MASTER NOTES: Opportunity costs

When I was in university, one of the core concepts I learned about in ECON 100 was “opportunity cost.” (Another key concept was, “Don’t sign up for an 8 AM ECON100 lecture when your job is working midnight to six as a disc jockey.” But I digress.)

In the real world, opportunity cost is using trade to optimize production levels. If I’m better at producing machine tools and you’re better at producing smartphones, it makes sense for each of us to specialize in what we’re good at, so we can max our production, and then swap our resulting surpluses.

Opportunity cost can also be a guide to making our fantasy moves. Obviously, we can trade our surpluses in, say, stolen bases to a guy with a shortage of SBs, and get back his surplus in, say, saves.


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But there’s also opportunity cost in purely internal moves. Here’s an example from a move I made in The Great Fantasy Baseball Invitational (TGFBI). I made two bids, losing by a mile trying to sneak Vince Velasquez through on a lowball, but I won PIT SS Cole Tucker with a $188 bid ($96 higher than necessary—bring back Vickrey!).

Tucker had been called up on Saturday, after PIT’s starting SS Erik Gonzalez was hurt Friday night, in a collision with OF Starling Marte. Gonzalez broke his clavicle and went straight to the 60-day IL. He’ll be out for at least two months. This might actually cause some relief in the PIT locker room, as Gonzalez “has been involved in a handful of collisions in the field this season,” according to MLB.com reporter Adam Berry.

When I heard about Tucker’s callup, I remembered him from First Pitch Arizona, where he was mentioned by some of the scouting experts (not intended as a promo plug for FPAZ, but...). Tucker slashed .370/.442/.457 in 20 AFL games, with 6 SB and a 1.00 K/bb Eye Ratio. He made the All-AFL team.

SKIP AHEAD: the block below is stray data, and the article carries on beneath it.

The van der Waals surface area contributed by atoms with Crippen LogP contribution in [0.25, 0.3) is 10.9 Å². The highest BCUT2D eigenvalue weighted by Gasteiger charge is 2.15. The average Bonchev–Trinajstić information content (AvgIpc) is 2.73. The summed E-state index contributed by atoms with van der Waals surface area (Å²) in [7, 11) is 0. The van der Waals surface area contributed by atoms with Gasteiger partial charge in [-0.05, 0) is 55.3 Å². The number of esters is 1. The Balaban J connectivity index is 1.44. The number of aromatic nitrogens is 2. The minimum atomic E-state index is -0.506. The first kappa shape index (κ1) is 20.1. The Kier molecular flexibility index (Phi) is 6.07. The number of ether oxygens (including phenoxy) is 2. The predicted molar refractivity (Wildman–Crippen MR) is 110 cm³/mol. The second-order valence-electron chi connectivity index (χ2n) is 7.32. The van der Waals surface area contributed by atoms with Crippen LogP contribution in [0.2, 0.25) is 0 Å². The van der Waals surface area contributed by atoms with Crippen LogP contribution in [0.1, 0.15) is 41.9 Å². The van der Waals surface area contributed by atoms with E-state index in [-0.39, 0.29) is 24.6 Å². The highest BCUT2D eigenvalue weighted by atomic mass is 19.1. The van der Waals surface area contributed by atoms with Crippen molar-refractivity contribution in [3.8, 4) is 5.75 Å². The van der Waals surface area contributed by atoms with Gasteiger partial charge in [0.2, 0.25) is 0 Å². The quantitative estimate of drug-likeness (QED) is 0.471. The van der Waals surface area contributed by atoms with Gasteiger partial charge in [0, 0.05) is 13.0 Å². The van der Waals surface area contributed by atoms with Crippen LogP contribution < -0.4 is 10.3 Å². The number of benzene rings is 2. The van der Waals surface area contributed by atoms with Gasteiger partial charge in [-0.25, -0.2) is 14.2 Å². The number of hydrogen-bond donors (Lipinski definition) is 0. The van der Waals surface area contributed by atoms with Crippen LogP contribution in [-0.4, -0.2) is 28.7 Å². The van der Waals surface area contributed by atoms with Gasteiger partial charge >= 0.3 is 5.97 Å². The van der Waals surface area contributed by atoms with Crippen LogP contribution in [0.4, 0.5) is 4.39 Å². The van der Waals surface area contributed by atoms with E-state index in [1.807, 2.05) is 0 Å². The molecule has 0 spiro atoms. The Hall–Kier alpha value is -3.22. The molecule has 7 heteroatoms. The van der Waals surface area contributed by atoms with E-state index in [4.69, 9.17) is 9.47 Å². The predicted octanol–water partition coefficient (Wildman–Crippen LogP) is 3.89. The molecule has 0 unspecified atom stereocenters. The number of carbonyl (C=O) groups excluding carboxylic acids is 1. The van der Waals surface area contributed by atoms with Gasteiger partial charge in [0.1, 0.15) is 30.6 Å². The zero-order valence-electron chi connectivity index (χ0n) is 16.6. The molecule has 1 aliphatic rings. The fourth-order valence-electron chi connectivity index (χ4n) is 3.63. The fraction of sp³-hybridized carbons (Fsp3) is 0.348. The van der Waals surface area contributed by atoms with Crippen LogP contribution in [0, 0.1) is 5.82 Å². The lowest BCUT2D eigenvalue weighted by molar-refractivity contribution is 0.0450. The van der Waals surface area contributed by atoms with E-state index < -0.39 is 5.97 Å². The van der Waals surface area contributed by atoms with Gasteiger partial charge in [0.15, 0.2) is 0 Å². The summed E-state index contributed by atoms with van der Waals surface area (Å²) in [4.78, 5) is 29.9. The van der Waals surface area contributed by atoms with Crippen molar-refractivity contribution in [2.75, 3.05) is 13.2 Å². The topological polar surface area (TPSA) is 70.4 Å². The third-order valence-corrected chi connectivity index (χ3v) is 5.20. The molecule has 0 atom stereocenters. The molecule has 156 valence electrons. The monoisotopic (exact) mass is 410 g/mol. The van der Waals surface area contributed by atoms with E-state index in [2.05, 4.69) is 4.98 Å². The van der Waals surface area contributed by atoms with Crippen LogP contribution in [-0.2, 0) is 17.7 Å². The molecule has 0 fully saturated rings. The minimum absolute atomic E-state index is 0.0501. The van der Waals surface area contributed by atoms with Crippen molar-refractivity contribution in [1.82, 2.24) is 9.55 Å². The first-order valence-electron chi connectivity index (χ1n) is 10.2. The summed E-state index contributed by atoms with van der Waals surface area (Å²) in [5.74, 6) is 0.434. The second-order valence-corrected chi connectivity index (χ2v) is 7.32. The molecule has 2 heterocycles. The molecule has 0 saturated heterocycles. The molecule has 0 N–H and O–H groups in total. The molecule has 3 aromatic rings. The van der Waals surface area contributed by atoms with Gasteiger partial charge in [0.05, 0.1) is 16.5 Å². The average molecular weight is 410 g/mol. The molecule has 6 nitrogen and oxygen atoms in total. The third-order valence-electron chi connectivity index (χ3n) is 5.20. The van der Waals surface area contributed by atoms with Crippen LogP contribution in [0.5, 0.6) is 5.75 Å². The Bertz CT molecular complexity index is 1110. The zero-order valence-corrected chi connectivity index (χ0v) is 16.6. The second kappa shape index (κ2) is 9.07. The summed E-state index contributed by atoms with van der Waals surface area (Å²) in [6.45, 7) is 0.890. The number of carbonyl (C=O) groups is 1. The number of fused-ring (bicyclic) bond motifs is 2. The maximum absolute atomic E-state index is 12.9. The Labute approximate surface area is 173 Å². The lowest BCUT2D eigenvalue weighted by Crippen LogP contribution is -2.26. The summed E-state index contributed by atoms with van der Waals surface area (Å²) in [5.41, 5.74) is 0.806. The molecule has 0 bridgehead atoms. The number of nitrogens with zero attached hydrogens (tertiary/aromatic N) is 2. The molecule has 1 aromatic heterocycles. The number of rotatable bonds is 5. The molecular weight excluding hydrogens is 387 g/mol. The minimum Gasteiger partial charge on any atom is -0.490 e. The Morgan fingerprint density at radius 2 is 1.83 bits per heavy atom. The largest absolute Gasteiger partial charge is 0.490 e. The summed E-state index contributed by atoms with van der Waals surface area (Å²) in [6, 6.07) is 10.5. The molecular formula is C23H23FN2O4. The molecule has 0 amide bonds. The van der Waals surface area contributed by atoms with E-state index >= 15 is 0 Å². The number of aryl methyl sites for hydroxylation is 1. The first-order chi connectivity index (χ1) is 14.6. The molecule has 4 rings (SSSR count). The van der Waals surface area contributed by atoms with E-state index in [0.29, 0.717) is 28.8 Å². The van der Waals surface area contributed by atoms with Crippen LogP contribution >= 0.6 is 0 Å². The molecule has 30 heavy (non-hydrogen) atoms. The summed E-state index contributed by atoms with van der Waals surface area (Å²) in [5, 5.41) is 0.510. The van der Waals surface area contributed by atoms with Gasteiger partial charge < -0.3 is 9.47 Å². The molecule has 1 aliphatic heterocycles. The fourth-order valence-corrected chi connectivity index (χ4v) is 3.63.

He also feels like one of those guys managers like. He’s a switch-hitter, stronger hitting against LHP in the minors but not a black hole against righties. He plays solid defense. And he won the AFL’s Stenson Sportsmanship Award for “character... unselfishness, hard work and leadership.” Managers like guys like that. I bet he calls managers “Skip.”

Tucker checked out as a prospect, starting with the BHQ daily call-ups report. He ranked #7 in PIT’s minor-league organization (other sources ranged from #5 to #8), with an “8D” rating—a ceiling of a solid everyday starter at SS, albeit with just a 30% chance of reaching that ceiling. The callups report also said Tucker’s "floor is the next (former AAAA utility infielder) Donald Kelly; ceiling is Chipper Jones lite."

Chipper Jones lite? I’m in!

Due diligence meant scanning other sources. Baseball Prospectus had Tucker as #6 in PIT. Interestingly, Bret Sayre of BP, who is in this GFBI league with me, was not keen on Tucker, calling him “a fantasy profile built for 2011” with just OK SB potential and middling-at-best power.

Still ... Chipper Jones lite? I’m in!

Tucker should get lots of PT with Gonzalez on the shelf for two months or more. He’s hit at the top of the order in his first two games on Saturday and Sunday (then celebrated my rostering him by getting dropped to eighth on Monday).